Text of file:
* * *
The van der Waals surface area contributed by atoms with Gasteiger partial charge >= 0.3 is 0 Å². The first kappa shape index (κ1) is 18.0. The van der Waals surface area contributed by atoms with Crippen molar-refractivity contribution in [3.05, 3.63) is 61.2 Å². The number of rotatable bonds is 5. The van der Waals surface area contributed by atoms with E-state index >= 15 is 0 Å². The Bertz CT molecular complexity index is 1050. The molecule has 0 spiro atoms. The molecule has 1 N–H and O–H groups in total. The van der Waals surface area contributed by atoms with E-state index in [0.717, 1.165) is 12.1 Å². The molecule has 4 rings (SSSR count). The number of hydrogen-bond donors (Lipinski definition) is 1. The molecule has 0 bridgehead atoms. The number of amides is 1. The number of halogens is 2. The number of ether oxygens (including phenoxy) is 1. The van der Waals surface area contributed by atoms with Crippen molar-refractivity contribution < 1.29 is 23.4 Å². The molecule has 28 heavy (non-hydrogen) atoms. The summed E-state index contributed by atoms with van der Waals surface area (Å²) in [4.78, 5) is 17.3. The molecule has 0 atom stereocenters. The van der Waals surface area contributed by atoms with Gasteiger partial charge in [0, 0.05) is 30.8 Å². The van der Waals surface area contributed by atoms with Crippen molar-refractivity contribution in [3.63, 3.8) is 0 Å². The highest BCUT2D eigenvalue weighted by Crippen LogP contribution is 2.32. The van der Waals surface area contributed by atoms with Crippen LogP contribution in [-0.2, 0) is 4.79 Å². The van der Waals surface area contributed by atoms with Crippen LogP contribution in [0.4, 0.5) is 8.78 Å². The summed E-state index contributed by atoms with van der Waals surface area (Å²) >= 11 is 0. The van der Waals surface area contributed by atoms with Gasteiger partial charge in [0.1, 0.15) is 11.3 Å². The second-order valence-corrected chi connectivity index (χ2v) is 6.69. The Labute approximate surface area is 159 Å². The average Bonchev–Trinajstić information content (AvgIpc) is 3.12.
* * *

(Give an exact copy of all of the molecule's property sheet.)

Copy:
The van der Waals surface area contributed by atoms with Gasteiger partial charge >= 0.3 is 0 Å². The first kappa shape index (κ1) is 18.0. The van der Waals surface area contributed by atoms with Crippen molar-refractivity contribution in [3.05, 3.63) is 61.2 Å². The number of rotatable bonds is 5. The van der Waals surface area contributed by atoms with E-state index >= 15 is 0 Å². The Bertz CT molecular complexity index is 1050. The molecule has 0 spiro atoms. The molecule has 1 N–H and O–H groups in total. The van der Waals surface area contributed by atoms with E-state index in [0.717, 1.165) is 12.1 Å². The molecule has 4 rings (SSSR count). The number of hydrogen-bond donors (Lipinski definition) is 1. The molecule has 0 bridgehead atoms. The number of amides is 1. The number of halogens is 2. The number of ether oxygens (including phenoxy) is 1. The van der Waals surface area contributed by atoms with Crippen molar-refractivity contribution < 1.29 is 23.4 Å². The molecule has 28 heavy (non-hydrogen) atoms. The summed E-state index contributed by atoms with van der Waals surface area (Å²) in [4.78, 5) is 17.3. The molecule has 0 atom stereocenters. The van der Waals surface area contributed by atoms with Gasteiger partial charge in [0, 0.05) is 30.8 Å². The van der Waals surface area contributed by atoms with Crippen molar-refractivity contribution in [3.63, 3.8) is 0 Å². The highest BCUT2D eigenvalue weighted by Crippen LogP contribution is 2.32. The van der Waals surface area contributed by atoms with Crippen LogP contribution in [-0.2, 0) is 4.79 Å². The van der Waals surface area contributed by atoms with Crippen LogP contribution in [0.4, 0.5) is 8.78 Å². The summed E-state index contributed by atoms with van der Waals surface area (Å²) >= 11 is 0. The van der Waals surface area contributed by atoms with Gasteiger partial charge in [0.1, 0.15) is 11.3 Å². The second-order valence-corrected chi connectivity index (χ2v) is 6.69. The Labute approximate surface area is 159 Å². The average Bonchev–Trinajstić information content (AvgIpc) is 3.12.